It was silent, but I could feel her there, pressing the phone eagerly to her ear. I couldn't remember the last time we spoke on the phone.

"Did Pop-Pop tell you?" I finally asked, breaking the silence.

"Yes, sweetheart, he did."

"I'm so sorry..." I was crying. She was too, though I could tell she was trying to be strong for me.

"I know honey, but we are going to do everything we can to help you. "

"Did Dad tell you I'm coming to stay with you?" I asked.

"Yes, it's all going to be alright." She couldn't hold back the tears any longer.

"Ok, I love you Gram, so much." I couldn't remember the last time I told her that.

"I love you too, sweetheart. I'll see you soon."

I hung up, trying to catch my breath. It was true I had been away from my grandmother for years, but suddenly I felt the urge to be close to her. When I moved in about two weeks later, I was shocked to see that the grandmother I remember was not the woman that now stood in front of me. She physically looked different. Her back was more hunched over from her neck being fused, making her shorter than she already was. Her hair was still gray but thinner, revealing most of her scalp. I almost didn't recognize her until the perfume swept under my nose as she wrapped her arms around me. It was the same one she'd worn years ago.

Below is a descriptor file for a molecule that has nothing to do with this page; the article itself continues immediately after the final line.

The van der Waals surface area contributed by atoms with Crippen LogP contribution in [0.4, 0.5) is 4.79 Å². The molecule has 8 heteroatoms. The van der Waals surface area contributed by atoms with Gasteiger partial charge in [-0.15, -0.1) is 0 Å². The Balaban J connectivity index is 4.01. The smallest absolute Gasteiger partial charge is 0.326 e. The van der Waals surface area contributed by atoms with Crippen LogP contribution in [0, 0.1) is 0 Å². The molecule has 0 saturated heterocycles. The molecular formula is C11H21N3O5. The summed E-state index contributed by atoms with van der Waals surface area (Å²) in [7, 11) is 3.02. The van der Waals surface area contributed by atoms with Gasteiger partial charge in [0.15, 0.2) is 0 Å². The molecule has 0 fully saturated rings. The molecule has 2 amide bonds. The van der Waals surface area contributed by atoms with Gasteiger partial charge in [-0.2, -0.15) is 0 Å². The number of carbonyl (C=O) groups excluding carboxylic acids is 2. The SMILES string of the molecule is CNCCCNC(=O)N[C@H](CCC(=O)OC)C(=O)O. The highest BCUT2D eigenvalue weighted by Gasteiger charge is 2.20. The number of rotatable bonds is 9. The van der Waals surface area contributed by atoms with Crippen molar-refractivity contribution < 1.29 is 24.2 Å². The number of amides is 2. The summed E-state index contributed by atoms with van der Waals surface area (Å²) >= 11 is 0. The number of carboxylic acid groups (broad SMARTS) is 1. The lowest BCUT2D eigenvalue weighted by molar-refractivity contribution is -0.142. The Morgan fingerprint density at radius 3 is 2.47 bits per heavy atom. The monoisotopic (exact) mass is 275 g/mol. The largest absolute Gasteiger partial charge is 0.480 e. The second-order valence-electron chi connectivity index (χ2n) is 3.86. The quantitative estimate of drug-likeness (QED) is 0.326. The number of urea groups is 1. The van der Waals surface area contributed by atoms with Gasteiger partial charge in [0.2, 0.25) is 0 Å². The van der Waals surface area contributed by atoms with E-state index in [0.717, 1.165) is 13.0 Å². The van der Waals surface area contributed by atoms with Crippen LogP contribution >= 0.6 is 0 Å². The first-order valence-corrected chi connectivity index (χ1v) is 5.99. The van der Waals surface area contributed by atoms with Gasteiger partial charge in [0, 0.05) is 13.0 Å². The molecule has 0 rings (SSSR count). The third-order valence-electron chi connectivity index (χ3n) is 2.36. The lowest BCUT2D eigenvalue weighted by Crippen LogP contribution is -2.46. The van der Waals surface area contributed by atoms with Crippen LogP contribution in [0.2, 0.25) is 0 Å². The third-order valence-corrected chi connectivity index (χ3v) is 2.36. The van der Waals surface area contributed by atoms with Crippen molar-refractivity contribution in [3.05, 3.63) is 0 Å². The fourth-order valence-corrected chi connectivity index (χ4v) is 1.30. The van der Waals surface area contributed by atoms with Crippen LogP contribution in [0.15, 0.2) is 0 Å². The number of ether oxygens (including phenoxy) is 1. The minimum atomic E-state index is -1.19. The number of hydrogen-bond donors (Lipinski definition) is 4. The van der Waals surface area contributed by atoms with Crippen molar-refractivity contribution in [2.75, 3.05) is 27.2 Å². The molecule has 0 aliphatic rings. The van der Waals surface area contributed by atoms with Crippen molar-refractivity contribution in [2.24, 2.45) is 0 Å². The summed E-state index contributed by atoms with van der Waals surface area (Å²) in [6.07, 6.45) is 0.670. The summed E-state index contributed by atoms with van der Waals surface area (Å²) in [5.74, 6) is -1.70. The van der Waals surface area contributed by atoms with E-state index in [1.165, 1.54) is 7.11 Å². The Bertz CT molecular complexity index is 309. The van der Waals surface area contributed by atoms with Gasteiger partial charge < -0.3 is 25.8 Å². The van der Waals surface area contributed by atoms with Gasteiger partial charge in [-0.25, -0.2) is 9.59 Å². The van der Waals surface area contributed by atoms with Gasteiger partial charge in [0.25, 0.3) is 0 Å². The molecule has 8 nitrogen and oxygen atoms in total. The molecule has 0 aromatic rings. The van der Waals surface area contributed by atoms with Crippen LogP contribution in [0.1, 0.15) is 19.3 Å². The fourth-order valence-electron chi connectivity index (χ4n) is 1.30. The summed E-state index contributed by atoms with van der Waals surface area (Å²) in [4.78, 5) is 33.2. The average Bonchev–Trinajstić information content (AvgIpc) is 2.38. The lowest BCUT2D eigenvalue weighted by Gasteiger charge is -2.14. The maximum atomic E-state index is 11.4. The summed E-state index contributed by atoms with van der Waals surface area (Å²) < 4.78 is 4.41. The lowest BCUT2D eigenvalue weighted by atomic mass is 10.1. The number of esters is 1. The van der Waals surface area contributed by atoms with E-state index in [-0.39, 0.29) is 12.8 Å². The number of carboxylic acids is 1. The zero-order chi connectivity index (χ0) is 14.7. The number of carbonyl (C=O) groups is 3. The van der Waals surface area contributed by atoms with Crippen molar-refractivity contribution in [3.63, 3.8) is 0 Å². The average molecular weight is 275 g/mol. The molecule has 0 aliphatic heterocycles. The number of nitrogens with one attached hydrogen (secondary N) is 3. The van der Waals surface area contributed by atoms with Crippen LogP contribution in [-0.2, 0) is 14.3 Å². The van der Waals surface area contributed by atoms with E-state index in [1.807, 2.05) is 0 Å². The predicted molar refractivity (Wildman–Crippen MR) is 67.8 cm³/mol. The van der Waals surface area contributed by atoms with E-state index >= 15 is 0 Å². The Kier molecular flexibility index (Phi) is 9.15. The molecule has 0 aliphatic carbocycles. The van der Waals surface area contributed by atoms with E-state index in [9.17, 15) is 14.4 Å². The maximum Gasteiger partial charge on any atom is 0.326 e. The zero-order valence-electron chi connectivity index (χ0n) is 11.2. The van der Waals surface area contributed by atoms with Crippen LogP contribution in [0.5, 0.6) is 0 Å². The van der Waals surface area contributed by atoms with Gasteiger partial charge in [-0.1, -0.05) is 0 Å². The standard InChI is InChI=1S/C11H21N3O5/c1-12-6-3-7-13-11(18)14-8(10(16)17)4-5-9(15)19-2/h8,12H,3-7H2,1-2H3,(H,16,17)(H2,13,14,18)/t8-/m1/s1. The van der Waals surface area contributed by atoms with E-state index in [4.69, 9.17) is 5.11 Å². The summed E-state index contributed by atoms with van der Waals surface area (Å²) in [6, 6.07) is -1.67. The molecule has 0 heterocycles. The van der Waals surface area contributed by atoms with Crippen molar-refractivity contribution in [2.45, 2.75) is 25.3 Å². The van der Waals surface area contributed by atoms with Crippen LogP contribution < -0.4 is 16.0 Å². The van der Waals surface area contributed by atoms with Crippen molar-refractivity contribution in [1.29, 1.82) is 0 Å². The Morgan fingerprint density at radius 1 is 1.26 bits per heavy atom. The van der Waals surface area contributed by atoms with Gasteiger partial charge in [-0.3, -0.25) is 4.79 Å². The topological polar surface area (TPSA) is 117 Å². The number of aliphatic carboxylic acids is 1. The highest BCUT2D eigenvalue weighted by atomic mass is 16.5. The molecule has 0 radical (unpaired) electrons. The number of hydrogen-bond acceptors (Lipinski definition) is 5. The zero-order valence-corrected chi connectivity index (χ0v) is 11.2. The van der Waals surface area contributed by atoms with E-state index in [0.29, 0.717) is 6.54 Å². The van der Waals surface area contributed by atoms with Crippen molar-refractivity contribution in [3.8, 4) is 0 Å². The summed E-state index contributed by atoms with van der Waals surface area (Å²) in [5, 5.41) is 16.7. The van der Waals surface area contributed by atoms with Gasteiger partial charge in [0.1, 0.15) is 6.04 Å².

I closed my eyes, remembering that smell. I remember being small, climbing up on the couch, disturbing my grandma's crocheting.

"Gram, will you tickle my face please?" I'd beg, though I knew she'd never object. She'd smile down at me, my face already in her lap.

"Oh alright." She'd say, setting aside her needles and yarn. I don't remember when this started, but for years my gram would be able to put me to sleep like this. I'd closed my eyes as she lightly blew air on my face. Her fingers grazing my forehead, cheeks, and chin. In less than ten minutes I'd be fast asleep.

Looking at her now it was clear that the woman I knew had changed. Over the next few months I quickly became aware of the new woman my grandma was. She was forgetful, ditzy, sensitive, and at times child-like. I learned never to say anything other than, "This is delicious!" about her cooking. Anything negative or unenthusiastic made her cry.

One Monday night, I came home looking forward to eating her fettuccine alfredo. She had once declared Mondays as specifically pasta night.

"Alright Gram, I'm ready to eat my weight in pasta!" I shouted walking through the front door. She appeared in the doorway to the kitchen, looking annoyed and pretty disgusted.

"Alicia, pasta night is Monday." She rolled her eyes at me. When I reminded her it was in fact Monday, she responded. "Oh shit, I made meatloaf!"